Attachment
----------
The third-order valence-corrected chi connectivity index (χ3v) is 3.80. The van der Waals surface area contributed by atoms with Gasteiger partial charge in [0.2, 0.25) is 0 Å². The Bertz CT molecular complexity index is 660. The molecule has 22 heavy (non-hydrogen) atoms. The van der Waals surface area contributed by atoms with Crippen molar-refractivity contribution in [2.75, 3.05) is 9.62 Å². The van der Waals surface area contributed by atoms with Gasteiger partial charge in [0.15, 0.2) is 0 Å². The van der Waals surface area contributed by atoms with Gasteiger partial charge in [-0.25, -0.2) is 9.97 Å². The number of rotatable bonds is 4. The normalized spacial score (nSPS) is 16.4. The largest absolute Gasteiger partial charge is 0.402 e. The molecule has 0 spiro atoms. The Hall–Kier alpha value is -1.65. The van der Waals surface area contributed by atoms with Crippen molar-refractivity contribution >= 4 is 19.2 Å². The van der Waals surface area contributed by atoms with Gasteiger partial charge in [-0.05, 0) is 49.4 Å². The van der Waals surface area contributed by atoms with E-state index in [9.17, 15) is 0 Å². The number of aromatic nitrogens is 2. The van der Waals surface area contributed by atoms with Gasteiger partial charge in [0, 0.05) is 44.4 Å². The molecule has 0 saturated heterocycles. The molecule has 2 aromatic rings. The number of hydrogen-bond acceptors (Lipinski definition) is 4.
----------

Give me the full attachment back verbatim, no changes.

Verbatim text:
The third-order valence-corrected chi connectivity index (χ3v) is 3.80. The van der Waals surface area contributed by atoms with Gasteiger partial charge in [0.2, 0.25) is 0 Å². The Bertz CT molecular complexity index is 660. The molecule has 22 heavy (non-hydrogen) atoms. The van der Waals surface area contributed by atoms with Crippen molar-refractivity contribution in [2.75, 3.05) is 9.62 Å². The van der Waals surface area contributed by atoms with Gasteiger partial charge in [0.15, 0.2) is 0 Å². The van der Waals surface area contributed by atoms with Gasteiger partial charge in [-0.25, -0.2) is 9.97 Å². The number of rotatable bonds is 4. The normalized spacial score (nSPS) is 16.4. The largest absolute Gasteiger partial charge is 0.402 e. The molecule has 0 spiro atoms. The Hall–Kier alpha value is -1.65. The van der Waals surface area contributed by atoms with Crippen molar-refractivity contribution >= 4 is 19.2 Å². The van der Waals surface area contributed by atoms with Gasteiger partial charge in [-0.05, 0) is 49.4 Å². The van der Waals surface area contributed by atoms with E-state index in [9.17, 15) is 0 Å². The number of aromatic nitrogens is 2. The van der Waals surface area contributed by atoms with Gasteiger partial charge in [0, 0.05) is 44.4 Å². The molecule has 0 saturated heterocycles. The molecule has 2 aromatic rings. The number of hydrogen-bond acceptors (Lipinski definition) is 4.